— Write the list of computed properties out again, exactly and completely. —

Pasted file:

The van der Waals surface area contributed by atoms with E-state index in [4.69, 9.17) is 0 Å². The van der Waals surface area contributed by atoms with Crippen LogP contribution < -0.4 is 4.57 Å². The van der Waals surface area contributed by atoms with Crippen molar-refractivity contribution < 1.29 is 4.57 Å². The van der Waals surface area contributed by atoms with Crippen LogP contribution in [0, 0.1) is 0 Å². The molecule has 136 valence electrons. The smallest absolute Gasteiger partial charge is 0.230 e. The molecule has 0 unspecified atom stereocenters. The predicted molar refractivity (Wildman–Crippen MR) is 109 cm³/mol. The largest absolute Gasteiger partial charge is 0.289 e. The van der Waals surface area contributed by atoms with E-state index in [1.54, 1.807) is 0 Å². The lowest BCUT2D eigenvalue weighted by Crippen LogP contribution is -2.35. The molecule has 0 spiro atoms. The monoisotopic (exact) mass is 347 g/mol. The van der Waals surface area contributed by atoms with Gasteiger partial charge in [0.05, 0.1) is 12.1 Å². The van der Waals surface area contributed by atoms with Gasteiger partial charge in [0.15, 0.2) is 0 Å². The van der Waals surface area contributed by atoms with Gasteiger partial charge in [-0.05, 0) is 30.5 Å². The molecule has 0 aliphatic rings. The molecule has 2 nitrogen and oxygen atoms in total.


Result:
The van der Waals surface area contributed by atoms with E-state index in [4.69, 9.17) is 0 Å². The van der Waals surface area contributed by atoms with Crippen LogP contribution < -0.4 is 4.57 Å². The van der Waals surface area contributed by atoms with Crippen molar-refractivity contribution < 1.29 is 4.57 Å². The van der Waals surface area contributed by atoms with Crippen LogP contribution in [0, 0.1) is 0 Å². The molecule has 136 valence electrons. The smallest absolute Gasteiger partial charge is 0.230 e. The molecule has 0 unspecified atom stereocenters. The predicted molar refractivity (Wildman–Crippen MR) is 109 cm³/mol. The largest absolute Gasteiger partial charge is 0.289 e. The van der Waals surface area contributed by atoms with E-state index in [1.54, 1.807) is 0 Å². The lowest BCUT2D eigenvalue weighted by Crippen LogP contribution is -2.35. The molecule has 0 spiro atoms. The monoisotopic (exact) mass is 347 g/mol. The van der Waals surface area contributed by atoms with Gasteiger partial charge in [0.05, 0.1) is 12.1 Å². The van der Waals surface area contributed by atoms with Gasteiger partial charge in [0.15, 0.2) is 0 Å². The van der Waals surface area contributed by atoms with Gasteiger partial charge in [-0.05, 0) is 30.5 Å². The molecule has 0 aliphatic rings. The molecule has 2 nitrogen and oxygen atoms in total.